The filing of taxes is a part of life business leaders know is unavoidable. From the largest to the smallest company, the aim is to limit the amount of tax a business has to pay every filing season. The 2020 COVID-19 pandemic sped up the switch to online retailing by retailers and service providers, with sales taxes becoming more of an issue.

A Supreme Court case was brought in 2018 by the state of South Dakota calling for the online retailer, Wayfair, to pay taxes on sales made in the state. Wayfair unsuccessfully argued sales taxes are charged against companies who have a physical presence in a territory. The Journal of Accounting reports the decision by the Supreme Court led to the development of the sales tax nexus spanning more than 40 states.

Understanding the Tax Nexus

Taxes are complicated enough without introducing more vocabulary to the process of filing taxes. There are several types of economic nexus, including:

Starting at the beginning, it is possible to discover how the tax nexus system works. A retailer working from a brick-and-mortar store will have limited sales tax problems. Without the introduction of online sales, taxes will be charged on goods and services at the specified rate in a city and state. The economic nexus comes into play when online retail options allow sales to be made in different areas. As soon as an online retailer begins selling products in another state, an economic nexus is made with its tax agency. The establishment of an economic nexus means sales taxes need to be paid in separate states, depending on the location of the buyer.

Understanding Nexus Thresholds

Online sales have been assessed as the responsibility of the business to track and not individual tax agencies in each state. The common legislation establishing economic nexus laws in each state detail the threshold at which online retailers begin to pay sales taxes.

The Blueprint explains more than 40 states have established economic nexus laws and have decided on their own threshold for sales taxes. Several states have introduced thresholds at or above $100,000 to limit the effects on small businesses. Several states have raised their threshold to $250,000 before out-of-state businesses are required to pay sales taxes.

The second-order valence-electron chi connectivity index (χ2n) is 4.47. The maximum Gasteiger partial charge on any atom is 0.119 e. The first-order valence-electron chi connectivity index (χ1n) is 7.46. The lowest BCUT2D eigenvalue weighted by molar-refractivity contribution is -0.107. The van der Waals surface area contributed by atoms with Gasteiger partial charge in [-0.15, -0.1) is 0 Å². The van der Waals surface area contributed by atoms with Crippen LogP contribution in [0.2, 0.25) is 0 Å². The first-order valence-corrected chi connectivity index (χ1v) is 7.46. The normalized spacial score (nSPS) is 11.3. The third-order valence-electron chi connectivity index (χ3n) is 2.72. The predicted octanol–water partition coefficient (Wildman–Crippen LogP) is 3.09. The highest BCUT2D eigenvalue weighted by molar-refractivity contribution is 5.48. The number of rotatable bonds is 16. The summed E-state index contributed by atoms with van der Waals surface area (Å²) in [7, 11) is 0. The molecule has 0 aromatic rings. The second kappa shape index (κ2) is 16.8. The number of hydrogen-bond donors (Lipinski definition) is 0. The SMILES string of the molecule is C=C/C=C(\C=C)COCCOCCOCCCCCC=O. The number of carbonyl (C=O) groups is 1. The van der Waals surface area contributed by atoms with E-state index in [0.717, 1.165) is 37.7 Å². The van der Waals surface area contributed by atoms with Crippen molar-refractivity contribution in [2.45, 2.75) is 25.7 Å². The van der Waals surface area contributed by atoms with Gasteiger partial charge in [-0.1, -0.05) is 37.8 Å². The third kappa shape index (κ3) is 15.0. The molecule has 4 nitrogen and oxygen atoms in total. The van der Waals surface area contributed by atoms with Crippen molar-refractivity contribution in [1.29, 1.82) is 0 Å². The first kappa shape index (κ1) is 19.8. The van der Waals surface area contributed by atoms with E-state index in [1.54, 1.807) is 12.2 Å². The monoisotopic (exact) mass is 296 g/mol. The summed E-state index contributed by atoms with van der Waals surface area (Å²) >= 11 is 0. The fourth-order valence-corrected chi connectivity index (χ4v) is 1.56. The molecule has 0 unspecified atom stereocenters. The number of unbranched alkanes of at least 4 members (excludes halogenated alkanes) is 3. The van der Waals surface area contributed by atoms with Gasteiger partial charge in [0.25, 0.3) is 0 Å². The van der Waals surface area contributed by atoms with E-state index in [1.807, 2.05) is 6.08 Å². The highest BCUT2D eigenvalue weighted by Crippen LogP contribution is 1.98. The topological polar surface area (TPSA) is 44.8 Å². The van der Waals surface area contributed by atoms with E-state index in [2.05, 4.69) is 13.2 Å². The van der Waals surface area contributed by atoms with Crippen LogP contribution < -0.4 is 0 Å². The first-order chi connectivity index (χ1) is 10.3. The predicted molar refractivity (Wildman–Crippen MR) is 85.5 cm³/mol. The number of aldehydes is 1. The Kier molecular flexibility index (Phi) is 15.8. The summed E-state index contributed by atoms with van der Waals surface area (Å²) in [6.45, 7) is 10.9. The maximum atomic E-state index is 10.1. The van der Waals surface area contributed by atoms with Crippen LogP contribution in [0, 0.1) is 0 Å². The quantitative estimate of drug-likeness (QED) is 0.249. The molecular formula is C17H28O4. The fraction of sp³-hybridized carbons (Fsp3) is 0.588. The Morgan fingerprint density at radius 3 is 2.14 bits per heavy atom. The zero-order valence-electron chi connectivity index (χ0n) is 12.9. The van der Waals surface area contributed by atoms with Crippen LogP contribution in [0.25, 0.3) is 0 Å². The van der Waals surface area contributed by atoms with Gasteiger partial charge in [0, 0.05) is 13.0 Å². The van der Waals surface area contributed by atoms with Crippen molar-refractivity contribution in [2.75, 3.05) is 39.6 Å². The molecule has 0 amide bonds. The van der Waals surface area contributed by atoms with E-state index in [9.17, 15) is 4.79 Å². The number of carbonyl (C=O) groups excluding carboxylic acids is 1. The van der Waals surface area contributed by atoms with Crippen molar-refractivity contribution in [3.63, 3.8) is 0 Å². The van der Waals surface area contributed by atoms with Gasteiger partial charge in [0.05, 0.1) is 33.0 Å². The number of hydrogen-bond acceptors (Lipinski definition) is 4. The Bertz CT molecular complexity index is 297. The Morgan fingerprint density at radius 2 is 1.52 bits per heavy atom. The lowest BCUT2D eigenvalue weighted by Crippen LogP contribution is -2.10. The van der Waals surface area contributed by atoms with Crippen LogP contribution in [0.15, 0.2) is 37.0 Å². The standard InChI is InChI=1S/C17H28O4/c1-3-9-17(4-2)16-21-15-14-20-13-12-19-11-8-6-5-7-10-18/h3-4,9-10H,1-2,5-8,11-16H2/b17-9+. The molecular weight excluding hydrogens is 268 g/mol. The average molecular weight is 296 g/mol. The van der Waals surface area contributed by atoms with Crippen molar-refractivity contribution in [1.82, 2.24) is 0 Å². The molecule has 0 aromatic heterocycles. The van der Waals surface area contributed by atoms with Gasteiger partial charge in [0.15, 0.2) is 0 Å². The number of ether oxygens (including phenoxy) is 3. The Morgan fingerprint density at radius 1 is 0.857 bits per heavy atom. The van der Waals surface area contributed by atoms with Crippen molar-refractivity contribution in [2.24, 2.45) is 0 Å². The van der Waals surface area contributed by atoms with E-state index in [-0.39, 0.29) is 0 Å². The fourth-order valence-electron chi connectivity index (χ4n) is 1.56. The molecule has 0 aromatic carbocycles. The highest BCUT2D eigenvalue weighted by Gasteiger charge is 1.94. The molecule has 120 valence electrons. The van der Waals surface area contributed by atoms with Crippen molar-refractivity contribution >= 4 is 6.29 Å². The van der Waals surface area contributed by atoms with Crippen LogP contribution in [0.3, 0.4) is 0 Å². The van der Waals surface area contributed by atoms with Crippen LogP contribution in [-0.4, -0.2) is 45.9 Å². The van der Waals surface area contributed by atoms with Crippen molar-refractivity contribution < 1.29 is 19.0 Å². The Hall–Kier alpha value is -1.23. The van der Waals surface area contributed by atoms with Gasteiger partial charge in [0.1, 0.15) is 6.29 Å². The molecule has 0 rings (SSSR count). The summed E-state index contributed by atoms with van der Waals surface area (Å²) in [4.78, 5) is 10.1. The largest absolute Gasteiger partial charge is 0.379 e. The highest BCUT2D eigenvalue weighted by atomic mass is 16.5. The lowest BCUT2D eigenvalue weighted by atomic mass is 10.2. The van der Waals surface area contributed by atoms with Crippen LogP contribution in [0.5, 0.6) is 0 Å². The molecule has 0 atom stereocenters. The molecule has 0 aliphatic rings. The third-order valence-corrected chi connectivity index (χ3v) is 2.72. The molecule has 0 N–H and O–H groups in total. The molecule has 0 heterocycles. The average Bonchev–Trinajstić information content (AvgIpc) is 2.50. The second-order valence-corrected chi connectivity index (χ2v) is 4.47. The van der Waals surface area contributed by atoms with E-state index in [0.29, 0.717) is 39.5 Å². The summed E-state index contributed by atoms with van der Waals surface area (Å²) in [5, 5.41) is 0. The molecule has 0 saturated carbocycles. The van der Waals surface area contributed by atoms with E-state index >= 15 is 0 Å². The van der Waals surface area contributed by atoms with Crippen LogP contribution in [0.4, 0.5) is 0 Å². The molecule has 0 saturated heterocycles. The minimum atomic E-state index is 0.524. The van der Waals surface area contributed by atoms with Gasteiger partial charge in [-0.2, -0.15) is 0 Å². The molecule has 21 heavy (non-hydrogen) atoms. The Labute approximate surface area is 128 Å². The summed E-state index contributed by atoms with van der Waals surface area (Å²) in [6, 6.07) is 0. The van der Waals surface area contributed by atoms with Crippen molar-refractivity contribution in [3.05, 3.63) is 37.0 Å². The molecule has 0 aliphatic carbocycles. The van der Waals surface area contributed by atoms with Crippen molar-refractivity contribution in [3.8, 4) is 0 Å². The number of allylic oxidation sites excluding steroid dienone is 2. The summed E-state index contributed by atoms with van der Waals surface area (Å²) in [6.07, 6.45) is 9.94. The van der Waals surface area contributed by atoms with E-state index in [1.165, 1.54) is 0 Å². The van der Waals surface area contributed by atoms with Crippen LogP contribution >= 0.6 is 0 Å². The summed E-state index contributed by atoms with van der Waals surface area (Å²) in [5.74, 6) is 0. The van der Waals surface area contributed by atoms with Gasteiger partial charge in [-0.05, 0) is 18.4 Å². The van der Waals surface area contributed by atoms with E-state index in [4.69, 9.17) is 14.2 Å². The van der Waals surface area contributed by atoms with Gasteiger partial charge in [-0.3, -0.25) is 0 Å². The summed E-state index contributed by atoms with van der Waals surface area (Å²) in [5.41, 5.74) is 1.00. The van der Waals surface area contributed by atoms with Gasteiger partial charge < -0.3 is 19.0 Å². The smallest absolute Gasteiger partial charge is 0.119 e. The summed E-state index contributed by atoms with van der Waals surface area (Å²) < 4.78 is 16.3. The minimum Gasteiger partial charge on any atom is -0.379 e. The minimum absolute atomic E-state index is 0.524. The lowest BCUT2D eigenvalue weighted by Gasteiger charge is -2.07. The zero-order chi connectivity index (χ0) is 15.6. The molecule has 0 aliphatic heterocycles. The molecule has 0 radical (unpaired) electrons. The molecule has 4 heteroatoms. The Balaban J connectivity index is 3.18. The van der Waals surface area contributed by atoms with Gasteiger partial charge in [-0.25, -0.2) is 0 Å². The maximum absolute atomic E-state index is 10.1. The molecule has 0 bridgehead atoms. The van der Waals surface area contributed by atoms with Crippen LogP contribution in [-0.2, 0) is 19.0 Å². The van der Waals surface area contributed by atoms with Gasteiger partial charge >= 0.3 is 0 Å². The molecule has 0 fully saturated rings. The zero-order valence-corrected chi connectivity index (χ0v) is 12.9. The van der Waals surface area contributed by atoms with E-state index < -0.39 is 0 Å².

The Responsibility Lies with the Business Owner

Paying taxes places the onus of responsibility on the business owner to pay their taxes in full. The economic nexus for sales tax does not change the responsibility as the small business owner needs to track their sales in different states. What has changed for small business owners is how a state tax agency will chase them for compliance.

California has led the way in sending out notices giving deadlines for compliance in paying previous years’ sales taxes. The first group of merchants to be asked to repay outstanding taxes in California were those offering fulfillment by Amazon for their customers.

The Golden State is forcing online retailers to prove they do not need to pay outstanding taxes based on their sales history. For retailers, the need to keep accurate records of sales has grown in the last few years. There are several programs in place to assist online retailers looking to become current with their sales tax.

VDA and Amnesty Programs

An online retailer may believe they are current with their taxes and wish to limit their responsibilities by agreeing to pay outstanding taxes with a state tax collector. There are several ways to do this, with each business needing to determine what their best option is for limiting losses. The first option is to pay the entire outstanding amount and halt any future problems with taxes.

The use of Voluntary Disclosure Agreements, VDAs, has become popular as a way of paying outstanding taxes with a limited outlay. The benefit of choosing a VDA for economic nexus payments includes the limiting of responsibilities to three or four years. Business owners who have been selling products and services for over three years will often receive deep discounts through the use of a VDA.

Tax amnesty programs have been established in several states where the introduction of the economic nexus has caused problems for retailers. A tax amnesty looks back across the history of sales by a company, with penalties and interest charges removed or discounted.

The Nexus is Here to Stay

The way an online retailer files their taxes has changed forever through the introduction of the nexus. By using software to remain up-to-date on the level of sales to any state, a retailer can limit the problems they see when filing taxes. The states where the nexus is already in place are becoming more aggressive in their collection activities, meaning business owners need to take action sooner rather than later.

In the U.S., the sales tax nexus will continue to address the loss of taxes paid into the general fund. The pandemic has lowered the levels of sales tax charged across the U.S. and made the economic nexus an important part of the economy at local and national levels.